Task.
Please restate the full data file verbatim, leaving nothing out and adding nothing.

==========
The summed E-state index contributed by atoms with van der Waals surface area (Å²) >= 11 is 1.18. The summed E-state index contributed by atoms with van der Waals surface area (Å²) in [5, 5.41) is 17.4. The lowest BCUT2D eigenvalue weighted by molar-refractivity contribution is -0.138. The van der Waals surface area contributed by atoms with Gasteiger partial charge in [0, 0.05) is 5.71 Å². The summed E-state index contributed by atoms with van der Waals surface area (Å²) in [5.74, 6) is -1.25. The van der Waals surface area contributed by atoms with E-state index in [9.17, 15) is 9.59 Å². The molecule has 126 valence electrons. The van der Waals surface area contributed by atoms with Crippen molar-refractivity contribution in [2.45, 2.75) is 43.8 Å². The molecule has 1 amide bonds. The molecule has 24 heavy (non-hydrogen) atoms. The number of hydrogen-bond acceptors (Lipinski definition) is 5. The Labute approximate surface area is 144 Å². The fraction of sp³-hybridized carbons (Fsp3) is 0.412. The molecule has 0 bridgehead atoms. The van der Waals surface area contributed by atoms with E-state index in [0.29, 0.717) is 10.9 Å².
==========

The summed E-state index contributed by atoms with van der Waals surface area (Å²) >= 11 is 1.18. The summed E-state index contributed by atoms with van der Waals surface area (Å²) in [5, 5.41) is 17.4. The lowest BCUT2D eigenvalue weighted by molar-refractivity contribution is -0.138. The van der Waals surface area contributed by atoms with Gasteiger partial charge in [0, 0.05) is 5.71 Å². The summed E-state index contributed by atoms with van der Waals surface area (Å²) in [5.74, 6) is -1.25. The van der Waals surface area contributed by atoms with E-state index in [9.17, 15) is 9.59 Å². The molecule has 126 valence electrons. The van der Waals surface area contributed by atoms with Crippen molar-refractivity contribution in [2.45, 2.75) is 43.8 Å². The molecule has 1 amide bonds. The molecule has 24 heavy (non-hydrogen) atoms. The number of hydrogen-bond acceptors (Lipinski definition) is 5. The Labute approximate surface area is 144 Å². The fraction of sp³-hybridized carbons (Fsp3) is 0.412. The molecule has 0 bridgehead atoms. The van der Waals surface area contributed by atoms with E-state index in [0.29, 0.717) is 10.9 Å².